So anyway, Fr. Z wrote about talking like a girl.
I hate it that he has more screen time than I do and can write about all that stuff I set aside to write about when I get some time. Oh to be a priest with nothing to do. What?
More men speaking in girl's dialect ...
That's the title of the article on a study conducted by a linguist at the University of California, which the BBC reported on here. It's called uptalk.
More young men in California rise in pitch at the end of their sentences when talking, new research shows.
This process is known as "uptalk" or "valleygirl speak" and has in the past been associated with young females, typically from California or Australia.
But now a team says that this way of speaking is becoming more frequent among men. - BBCFinally someone is pointing this out. I've noticed it for a long time in younger men - and not just amongst gay men. You hear guys talk like that in interviews, on the news, or on late night talk shows. Voice inflection amongst young men, and fast talking conversations amongst guys can sometimes sound a bit how women talk amongst themselves. For instance, sometimes when I'm at the store or some other public space - even church, I can't help but overhear conversations. Many times I look around to see who is speaking and very often it's a guy with his kids or with his wife or girlfriend. I look around because the guy is talking that way.
Maybe guys just feel they are wrong all the time? Especially when speaking to women. Maybe they use the uptalk to demonstrate they are not being sarcastic, hostile or aggressive with their significant other?
"One possibility is that this is an extension of a pitch pattern that we actually find in most varieties of English which is used when you're making a statement but you're [also] asking indirectly for the interlocutor to confirm if they are with you," Prof Arvaniti said. - BBCI first noticed the trend when guys came back from Europe. I'm not sure it is always related to valleygirl speak, nor is it necessarily related to the 'feminization' of men - yet both of those categories may derive from the way boys are educated these days, as well as the influence of pop culture and media. I have to wonder however, if the study overlooks a European connection - when Americans attempt to emulate the accent of some of their European counterparts when they speak English. "Non?" "Oui?"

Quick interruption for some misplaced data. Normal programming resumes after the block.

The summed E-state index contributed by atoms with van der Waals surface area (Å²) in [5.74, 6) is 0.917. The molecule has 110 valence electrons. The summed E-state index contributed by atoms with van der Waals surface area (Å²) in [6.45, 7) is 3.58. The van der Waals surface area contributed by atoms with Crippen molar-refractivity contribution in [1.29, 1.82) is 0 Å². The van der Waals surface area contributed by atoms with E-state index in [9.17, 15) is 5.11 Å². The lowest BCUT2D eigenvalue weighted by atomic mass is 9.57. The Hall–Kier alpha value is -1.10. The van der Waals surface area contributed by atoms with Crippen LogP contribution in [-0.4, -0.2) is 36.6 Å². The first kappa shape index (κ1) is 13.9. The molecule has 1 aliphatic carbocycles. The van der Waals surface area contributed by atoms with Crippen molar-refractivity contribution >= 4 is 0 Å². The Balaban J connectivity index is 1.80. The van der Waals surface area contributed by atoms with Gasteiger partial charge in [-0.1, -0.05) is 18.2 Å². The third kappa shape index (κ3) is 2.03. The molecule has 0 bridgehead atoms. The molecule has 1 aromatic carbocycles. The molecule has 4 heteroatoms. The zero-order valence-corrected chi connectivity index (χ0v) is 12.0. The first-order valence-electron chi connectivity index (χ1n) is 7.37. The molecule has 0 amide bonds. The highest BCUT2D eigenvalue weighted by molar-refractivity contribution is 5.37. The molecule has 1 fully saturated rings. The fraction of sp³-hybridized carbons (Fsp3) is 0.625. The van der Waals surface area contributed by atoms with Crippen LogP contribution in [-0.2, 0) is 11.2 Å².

I've also noted the inflection used by people who worked in India, and most especially those who worked with the Missionaries of Charity. I had several religious friends who did the uptalk thing back then.
Now everybody does it. (No big deal, but that's all I wanted to say on the study.)
The cassock coat.
The black traditional cassock deserves decent outerwear.
Here we have a long, full trench which stops
about 6 inches from the hem of the cassock.
The trench coat is constructed of soft black microfiber
with a contrasting french khaki lining.
Extra wide collar and belted (not shown).
Fr. Z again: How to upbraid an outspoken deacon... Soooo many thoughts and responses. ^
Play the celibate-continence card: Remind the pertinacious permanent deacon of the “canons about sexual continence for all clerics, including deacons?”
Fr. Z can get a little bitchy sometimes, and his commenters can be worse. The post was about cassocks and Fr. Z gets pretty defensive about that stuff. However - when it comes to permanent deacons, I think people need to be a lot more respectful and avoid any sign of clericalist snobbery related to hierarchical status. A couple of commenters to Fr. Z's post addressed the problem this way:
Subdeacon Joseph says:
Fr. Z's post was about cassocks of course and what to say to a deacon who upbraided a priest for wearing one. Oh the persecution! Why does something like that have to turn into a bitch fight?
Cassocks - wear them if you want. It's like chapel veils - wear them if you want.
I wear jeans to Mass, and I don't care what people think.
These are stupid issues.
Chinese lady say:
"I like a man in uniform.
My man wear Changshan.
Notice the lift in her voice?